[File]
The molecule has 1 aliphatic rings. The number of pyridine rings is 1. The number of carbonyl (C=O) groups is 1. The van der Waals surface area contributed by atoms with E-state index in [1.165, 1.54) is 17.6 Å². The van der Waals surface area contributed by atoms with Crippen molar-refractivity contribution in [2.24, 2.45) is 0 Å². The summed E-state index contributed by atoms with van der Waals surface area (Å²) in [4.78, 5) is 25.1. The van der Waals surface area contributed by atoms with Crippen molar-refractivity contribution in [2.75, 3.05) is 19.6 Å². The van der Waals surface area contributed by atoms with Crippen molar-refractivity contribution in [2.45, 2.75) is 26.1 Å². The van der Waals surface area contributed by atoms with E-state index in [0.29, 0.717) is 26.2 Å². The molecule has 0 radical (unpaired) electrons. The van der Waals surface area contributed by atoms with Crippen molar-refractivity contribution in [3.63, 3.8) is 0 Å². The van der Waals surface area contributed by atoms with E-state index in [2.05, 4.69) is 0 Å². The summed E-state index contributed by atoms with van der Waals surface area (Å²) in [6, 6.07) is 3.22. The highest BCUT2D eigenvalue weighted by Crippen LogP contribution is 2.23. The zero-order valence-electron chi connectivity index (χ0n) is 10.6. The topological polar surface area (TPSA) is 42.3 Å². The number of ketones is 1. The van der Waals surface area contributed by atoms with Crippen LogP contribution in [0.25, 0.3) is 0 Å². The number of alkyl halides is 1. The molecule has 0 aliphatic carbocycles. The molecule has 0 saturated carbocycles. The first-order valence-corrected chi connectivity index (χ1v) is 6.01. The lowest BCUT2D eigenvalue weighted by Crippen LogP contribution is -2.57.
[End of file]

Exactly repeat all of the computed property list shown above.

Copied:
The molecule has 1 aliphatic rings. The number of pyridine rings is 1. The number of carbonyl (C=O) groups is 1. The van der Waals surface area contributed by atoms with E-state index in [1.165, 1.54) is 17.6 Å². The van der Waals surface area contributed by atoms with Crippen molar-refractivity contribution in [2.24, 2.45) is 0 Å². The summed E-state index contributed by atoms with van der Waals surface area (Å²) in [4.78, 5) is 25.1. The van der Waals surface area contributed by atoms with Crippen molar-refractivity contribution in [2.75, 3.05) is 19.6 Å². The van der Waals surface area contributed by atoms with Crippen molar-refractivity contribution in [2.45, 2.75) is 26.1 Å². The van der Waals surface area contributed by atoms with E-state index in [0.29, 0.717) is 26.2 Å². The molecule has 0 radical (unpaired) electrons. The van der Waals surface area contributed by atoms with Crippen molar-refractivity contribution in [3.63, 3.8) is 0 Å². The van der Waals surface area contributed by atoms with E-state index in [2.05, 4.69) is 0 Å². The summed E-state index contributed by atoms with van der Waals surface area (Å²) in [6, 6.07) is 3.22. The highest BCUT2D eigenvalue weighted by Crippen LogP contribution is 2.23. The zero-order valence-electron chi connectivity index (χ0n) is 10.6. The topological polar surface area (TPSA) is 42.3 Å². The number of ketones is 1. The van der Waals surface area contributed by atoms with Crippen LogP contribution in [0.25, 0.3) is 0 Å². The number of alkyl halides is 1. The molecule has 0 aliphatic carbocycles. The molecule has 0 saturated carbocycles. The first-order valence-corrected chi connectivity index (χ1v) is 6.01. The lowest BCUT2D eigenvalue weighted by Crippen LogP contribution is -2.57.